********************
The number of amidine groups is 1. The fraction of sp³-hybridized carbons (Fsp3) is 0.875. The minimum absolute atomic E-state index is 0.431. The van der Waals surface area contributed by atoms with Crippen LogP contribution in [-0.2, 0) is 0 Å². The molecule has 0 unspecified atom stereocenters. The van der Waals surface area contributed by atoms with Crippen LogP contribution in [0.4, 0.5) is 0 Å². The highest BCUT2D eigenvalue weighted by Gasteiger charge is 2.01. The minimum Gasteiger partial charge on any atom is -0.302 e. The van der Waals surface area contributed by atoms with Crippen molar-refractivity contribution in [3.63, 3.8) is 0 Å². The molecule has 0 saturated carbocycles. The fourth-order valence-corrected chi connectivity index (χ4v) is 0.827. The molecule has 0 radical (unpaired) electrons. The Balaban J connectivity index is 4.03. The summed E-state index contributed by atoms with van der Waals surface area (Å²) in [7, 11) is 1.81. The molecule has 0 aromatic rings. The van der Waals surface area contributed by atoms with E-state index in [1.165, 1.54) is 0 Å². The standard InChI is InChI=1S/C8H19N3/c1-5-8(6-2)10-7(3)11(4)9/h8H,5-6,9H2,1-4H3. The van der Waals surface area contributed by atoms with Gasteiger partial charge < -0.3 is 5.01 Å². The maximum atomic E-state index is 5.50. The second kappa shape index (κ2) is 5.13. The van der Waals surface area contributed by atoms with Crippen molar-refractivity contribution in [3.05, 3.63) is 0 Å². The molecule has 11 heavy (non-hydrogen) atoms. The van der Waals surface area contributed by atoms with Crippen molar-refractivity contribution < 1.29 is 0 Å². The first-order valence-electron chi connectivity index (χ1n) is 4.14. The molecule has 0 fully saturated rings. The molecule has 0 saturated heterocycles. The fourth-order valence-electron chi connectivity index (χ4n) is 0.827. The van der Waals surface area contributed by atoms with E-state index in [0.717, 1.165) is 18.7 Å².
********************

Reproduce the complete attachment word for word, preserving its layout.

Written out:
The number of amidine groups is 1. The fraction of sp³-hybridized carbons (Fsp3) is 0.875. The minimum absolute atomic E-state index is 0.431. The van der Waals surface area contributed by atoms with Crippen LogP contribution in [-0.2, 0) is 0 Å². The molecule has 0 unspecified atom stereocenters. The van der Waals surface area contributed by atoms with Crippen LogP contribution in [0.4, 0.5) is 0 Å². The highest BCUT2D eigenvalue weighted by Gasteiger charge is 2.01. The minimum Gasteiger partial charge on any atom is -0.302 e. The van der Waals surface area contributed by atoms with Crippen molar-refractivity contribution in [3.63, 3.8) is 0 Å². The molecule has 0 saturated carbocycles. The fourth-order valence-corrected chi connectivity index (χ4v) is 0.827. The molecule has 0 radical (unpaired) electrons. The Balaban J connectivity index is 4.03. The summed E-state index contributed by atoms with van der Waals surface area (Å²) in [7, 11) is 1.81. The molecule has 0 aromatic rings. The van der Waals surface area contributed by atoms with E-state index in [1.165, 1.54) is 0 Å². The standard InChI is InChI=1S/C8H19N3/c1-5-8(6-2)10-7(3)11(4)9/h8H,5-6,9H2,1-4H3. The van der Waals surface area contributed by atoms with Gasteiger partial charge < -0.3 is 5.01 Å². The maximum atomic E-state index is 5.50. The second kappa shape index (κ2) is 5.13. The van der Waals surface area contributed by atoms with Crippen molar-refractivity contribution in [3.05, 3.63) is 0 Å². The molecule has 11 heavy (non-hydrogen) atoms. The van der Waals surface area contributed by atoms with Crippen molar-refractivity contribution < 1.29 is 0 Å². The first-order valence-electron chi connectivity index (χ1n) is 4.14. The molecule has 0 fully saturated rings. The molecule has 0 saturated heterocycles. The fourth-order valence-electron chi connectivity index (χ4n) is 0.827. The van der Waals surface area contributed by atoms with E-state index in [0.717, 1.165) is 18.7 Å².